Dwayne “The Rock” Johnson Has Excellent Taste in Country Music

"What do you mean, you've never listened to 'A Sailor's Guide to Earth'?"
"What do you mean, you've never listened to 'A Sailor's Guide to Earth'?"

Outside of his identity as a former wrestler and star of the summer’s biggest blockbuster flop, Dwayne “The Rock” Johnson doesn’t exactly look like the kind of guy who would have a serious interest in country music. But after a serendipitous Twitter exchange with the Baywatch star, I’m now convinced that he’s a true believer in the classic Nashville sound.

Perhaps you’ll recall an article published here last month, rounding up Texas Country’s best live acts. Some fans were miffed that Cody Jinks, whose I’m Not the Devil was arguably one of the best country albums of 2016, wasn’t included on that list. A few of those disgruntled Jinks enthusiasts took to Twitter and Facebook to express their displeasure with my oversight, despite the fact that Cody Jinks isn’t really a Texas Country artist. Yup, even though he’s from Texas.

Like a hero from above, The Rock intervened to set them all straight — never mind the fact that I mentioned him first. “Yeah, if they know their roots, Texas Country is distinct,” he tweeted. “C[ody] J[inks] reminds me of a few acts I used to follow on Lower Broad in Nashville. Rare form.” Now, I don’t necessarily need validation from The People’s Champ, but it sure didn’t hurt. When a man whose arms are as big around as your head says you’re right, you go with it.

Somehow, the conversation progressed, and Mr. Rock mentioned a few of his non-mainstream country favorites — Sturgill Simpson and Jamey Johnson. In a previous video, he sang a few lines from up-and-comer Drake White’s “Making Me Look Good Again.” Outside of the fact that he could use a reminder that some of the best neo-traditionalists are actually women, like Kacey Musgraves and Margo Price and Angaleena Presley, these artists round out a pretty solid understanding of the scrappy band of outlaws that is, ever so slowly and piece by piece, changing Nashville for the better.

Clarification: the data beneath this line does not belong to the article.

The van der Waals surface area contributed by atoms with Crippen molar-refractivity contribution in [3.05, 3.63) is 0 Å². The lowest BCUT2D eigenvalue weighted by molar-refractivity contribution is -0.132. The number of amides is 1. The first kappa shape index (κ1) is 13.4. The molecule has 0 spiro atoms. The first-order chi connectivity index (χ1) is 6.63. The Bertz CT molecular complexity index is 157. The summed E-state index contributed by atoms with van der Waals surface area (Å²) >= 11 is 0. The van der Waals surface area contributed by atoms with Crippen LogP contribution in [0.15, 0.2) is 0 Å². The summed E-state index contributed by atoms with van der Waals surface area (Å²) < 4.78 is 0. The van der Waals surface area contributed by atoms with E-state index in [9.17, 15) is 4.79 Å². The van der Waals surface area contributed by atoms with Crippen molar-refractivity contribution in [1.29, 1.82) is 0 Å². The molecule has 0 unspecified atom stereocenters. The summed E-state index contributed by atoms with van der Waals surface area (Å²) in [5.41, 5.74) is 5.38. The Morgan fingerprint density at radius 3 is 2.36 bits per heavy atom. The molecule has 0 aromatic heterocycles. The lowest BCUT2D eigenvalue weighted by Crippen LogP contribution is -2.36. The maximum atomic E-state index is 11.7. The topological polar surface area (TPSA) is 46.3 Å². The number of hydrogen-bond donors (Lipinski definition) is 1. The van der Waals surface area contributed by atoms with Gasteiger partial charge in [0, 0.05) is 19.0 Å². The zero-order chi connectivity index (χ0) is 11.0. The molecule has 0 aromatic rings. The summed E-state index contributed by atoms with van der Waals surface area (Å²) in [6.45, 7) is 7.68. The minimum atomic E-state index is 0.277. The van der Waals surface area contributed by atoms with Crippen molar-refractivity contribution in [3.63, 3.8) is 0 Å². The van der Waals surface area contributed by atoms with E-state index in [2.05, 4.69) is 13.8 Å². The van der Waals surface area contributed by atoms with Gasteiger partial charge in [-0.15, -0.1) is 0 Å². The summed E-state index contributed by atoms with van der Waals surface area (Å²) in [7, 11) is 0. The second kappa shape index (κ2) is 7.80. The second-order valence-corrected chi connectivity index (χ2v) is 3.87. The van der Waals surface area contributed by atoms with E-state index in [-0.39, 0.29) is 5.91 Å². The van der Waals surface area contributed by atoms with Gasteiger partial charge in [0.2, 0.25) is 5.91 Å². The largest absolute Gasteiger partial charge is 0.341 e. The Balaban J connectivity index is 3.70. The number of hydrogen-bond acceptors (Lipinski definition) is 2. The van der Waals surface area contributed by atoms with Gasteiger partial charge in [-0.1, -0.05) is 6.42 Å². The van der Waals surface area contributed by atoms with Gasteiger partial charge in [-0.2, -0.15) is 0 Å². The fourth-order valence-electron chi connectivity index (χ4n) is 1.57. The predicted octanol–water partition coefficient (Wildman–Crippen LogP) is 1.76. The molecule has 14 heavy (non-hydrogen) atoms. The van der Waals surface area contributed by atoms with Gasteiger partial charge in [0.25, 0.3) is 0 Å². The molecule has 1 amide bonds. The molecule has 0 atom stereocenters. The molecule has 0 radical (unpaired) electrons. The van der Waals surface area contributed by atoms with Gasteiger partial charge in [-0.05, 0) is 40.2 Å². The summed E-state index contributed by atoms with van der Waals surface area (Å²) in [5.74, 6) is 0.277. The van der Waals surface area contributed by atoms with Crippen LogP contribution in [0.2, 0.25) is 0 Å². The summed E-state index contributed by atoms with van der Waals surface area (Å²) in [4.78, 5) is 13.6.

It also doesn’t seem like Dwayne Johnson is a country poser, either. He hasn’t talked at length about his musical preferences, but has copped to liking outlaw country legends like Willie Nelson and Johnny Paycheck, alongside newer acts like Chris Stapleton. He lived in Nashville for a time in high school, spending his time “hangin’ out in honky-tonk dive bars on Music Row and hustlin’ cars from crackheads,” he once told The Tennessean. Which is as good a time and place as any to get a country-music education.

And really, there couldn’t be a better ambassador to the broader public for lesser-known acts like Jamey Johnson and Drake White than a guy like Dwayne Johnson. Universally loved by moms and bros and hardasses alike, the man is endlessly likable. If the blockbuster films and commercials aren’t enough to convince you, perhaps the more than 88 million people across the globe who follow the Baywatch star on Instagram will be.

There’s not a radio station in the world who can build an audience like that for Cody Jinks, even though they clearly wouldn’t even try to bother. When Dwayne Johnson endorses a song or an artist, he’s essentially doing the same thing that he does when he films those commercials for Ford Motor Company — advertising their product. The key difference, though, is that upstart, unsigned acts don’t have to shell out millions of bucks in exchange for the mentions.

And sure, Dwayne Johnson’s fandom isn’t enough to incite broad change in country music. The more than 2.8 million streams that Jinks’ “I’m Not the Devil” has racked up on Spotify cannot be directly attributed to those mentions on Instagram and Twitter. Thanks to the bro-country backlash, the environment was ripe for Sturgill Simpson to succeed. But endorsements from a man with such a massive fanbase sure don’t hurt, and in some cases, these brief mentions may be the only attention those artists get in the mainstream.

So, Mr. Rock, consider this a petition. It’s time you start singing more Drake White and Sturgill Simpson songs on Instagram. In between making all those movies and TV shows and inventing alarm clocks, find some time to create solid Spotify playlists featuring Caleb Caudle, Jaime Wyatt, and Aaron Lee Tasjan. Tell people to listen to Whitey Morgan on your Rock Clock app — whatever it takes to bring traditional country to an audience that’s big enough to make Nashville actually give a damn.

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